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Dealing with Bureaucrats
By Del Albright

Photo: 4/02; Congressman John T. Doolittle (L), Del (C), and Vice President Dick Cheney (R).

Here are some tips for dealing with bureaucrats in order to make a little headway with them (I speak from experience on both sides.....I was one). I served in government service for over 32 years; 26 of those in the California fire service and the related bureaucracy. I offer these as tips; not as gospel. Through active duty and National Guard time consecutive with some CDF (Cal-FIRE) time, I added another 14 years of government service. I've worked in 5 different departments of the California Resources Agency. I speak of what I know. :). By the way, we are a government of, by and for the people. You can make a difference in many ways. One thing the bureaucracy is rather good at is providing quality job opportunities. Get your masters in public administration online and do your part in creating an effective government.

I want to be clear that I do not consider bureaucrats the enemy; quite the opposite. We need them to manage our public lands....and we need to help them. Here are my tips for dealing with bureaucracy (government, politicians, administrators, agency types, etc.)

(For simplicity, let's say that B = Bureaucrat)

Here's my simple version of dealing with B's.

1. Seek First to Understand: Before you can convince a B of your opinion or needs, you should first consider trying to understand where they're coming from. Once you understand (not necessarily agree with) their position, you can better find ways to negotiate with them. But first you must know their platform and argument. Try hard to understand it from their perspective (so you can build a better argument for yours).

2. Listen: Probably the most important trait anyone can have for any dealings with people, but it's especially true with B's. They've got to believe that you're hearing their side of the story before they will relinquish any ground. And if you're busy showing them you're not listening, they're likely not to give any ground out of a personal reaction. More importantly, you need to play lawyer a bit. In other words, the more they talk, the more you find *loopholes and trails.*.....by trails, I mean paper or word trails that allow you room to maneuver during negotiations or meetings.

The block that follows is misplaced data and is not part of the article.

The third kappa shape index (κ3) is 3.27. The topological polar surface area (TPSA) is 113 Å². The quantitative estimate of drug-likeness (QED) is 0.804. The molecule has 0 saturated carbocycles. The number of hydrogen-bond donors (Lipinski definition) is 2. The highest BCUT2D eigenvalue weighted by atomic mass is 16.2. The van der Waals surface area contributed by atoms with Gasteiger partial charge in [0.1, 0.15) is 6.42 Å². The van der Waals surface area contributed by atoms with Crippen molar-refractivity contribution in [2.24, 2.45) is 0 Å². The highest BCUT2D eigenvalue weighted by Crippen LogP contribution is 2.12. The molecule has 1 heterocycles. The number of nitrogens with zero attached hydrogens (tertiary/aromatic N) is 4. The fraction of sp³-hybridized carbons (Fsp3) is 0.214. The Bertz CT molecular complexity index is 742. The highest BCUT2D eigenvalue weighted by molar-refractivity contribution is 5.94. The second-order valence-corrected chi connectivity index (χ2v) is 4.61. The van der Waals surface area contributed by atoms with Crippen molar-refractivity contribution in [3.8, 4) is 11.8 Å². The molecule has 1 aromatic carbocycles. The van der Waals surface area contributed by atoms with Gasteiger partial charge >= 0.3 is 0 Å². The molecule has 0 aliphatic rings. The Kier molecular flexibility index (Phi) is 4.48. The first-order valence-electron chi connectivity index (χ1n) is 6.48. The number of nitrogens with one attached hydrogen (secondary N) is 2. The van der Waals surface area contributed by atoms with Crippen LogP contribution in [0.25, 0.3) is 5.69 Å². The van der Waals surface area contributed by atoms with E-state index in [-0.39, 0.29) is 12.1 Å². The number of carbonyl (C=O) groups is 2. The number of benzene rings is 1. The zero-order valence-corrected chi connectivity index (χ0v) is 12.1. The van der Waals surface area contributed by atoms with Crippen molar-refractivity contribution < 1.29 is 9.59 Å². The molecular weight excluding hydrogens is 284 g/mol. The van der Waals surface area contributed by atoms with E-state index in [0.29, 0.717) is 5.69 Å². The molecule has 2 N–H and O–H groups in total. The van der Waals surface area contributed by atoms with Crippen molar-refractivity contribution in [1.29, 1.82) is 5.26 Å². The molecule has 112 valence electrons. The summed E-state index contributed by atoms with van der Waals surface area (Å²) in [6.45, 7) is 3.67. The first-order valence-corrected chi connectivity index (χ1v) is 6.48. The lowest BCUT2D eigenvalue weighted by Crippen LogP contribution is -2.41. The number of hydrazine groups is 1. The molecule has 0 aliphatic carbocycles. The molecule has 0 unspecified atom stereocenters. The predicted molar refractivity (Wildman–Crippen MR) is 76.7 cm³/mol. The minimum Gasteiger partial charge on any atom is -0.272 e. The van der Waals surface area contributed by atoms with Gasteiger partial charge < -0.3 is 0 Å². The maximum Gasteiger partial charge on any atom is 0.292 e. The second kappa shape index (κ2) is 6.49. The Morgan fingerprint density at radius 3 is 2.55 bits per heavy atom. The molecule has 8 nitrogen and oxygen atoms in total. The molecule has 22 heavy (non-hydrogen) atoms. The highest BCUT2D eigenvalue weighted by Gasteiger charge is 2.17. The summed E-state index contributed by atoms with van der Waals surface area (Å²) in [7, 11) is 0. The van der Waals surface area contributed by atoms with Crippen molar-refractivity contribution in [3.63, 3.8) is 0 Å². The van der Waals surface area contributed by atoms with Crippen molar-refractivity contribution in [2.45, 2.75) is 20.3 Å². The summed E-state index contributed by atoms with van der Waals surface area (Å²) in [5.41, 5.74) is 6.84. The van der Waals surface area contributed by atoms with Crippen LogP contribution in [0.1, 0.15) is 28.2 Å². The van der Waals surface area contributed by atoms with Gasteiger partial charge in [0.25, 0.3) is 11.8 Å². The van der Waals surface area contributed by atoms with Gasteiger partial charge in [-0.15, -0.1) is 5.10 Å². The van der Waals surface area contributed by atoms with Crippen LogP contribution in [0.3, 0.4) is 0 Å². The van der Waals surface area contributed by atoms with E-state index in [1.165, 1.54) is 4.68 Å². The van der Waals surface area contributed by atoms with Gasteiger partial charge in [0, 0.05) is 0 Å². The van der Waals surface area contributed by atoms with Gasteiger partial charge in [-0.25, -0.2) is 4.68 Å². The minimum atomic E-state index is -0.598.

Let's take an example: suppose you want to convince the local District Ranger to open a road. During talks/letters, she says "Sorry, I can't open that road because of our Draft Travel Management Plan." You say: "I see; may I have a copy of the Draft Plan please, for my records and review?" She says: "No, it's against our policy to hand out a draft of this document." You say: "I see; may I have a copy of the policy for my records, please?"

Get where I'm going? Listen well enough to see the loopholes and methods to keep getting information and other ways to get to your desired end results. In this case, if the policy were not obtainable, you'd naturally give the B a chance to back-peddle and eventually give you the darn Plan that you wanted in the first place. Let them save face if at all possible. If you burn one, it'll eventually come back to bite you. However, in extreme cases, you may have to jump up the chain of command and give them a thorough administrative thrashing.

(The following comments were added by "Crash Gayheart"): When talking about keeping a particular road/route open, find out if it is currently on a township or other existing (older) map. Many townships can't afford to maintain all the roads within, but must have the roads on the map to continue to receive Federal Highway money. Therefore the road is still a legal roadway.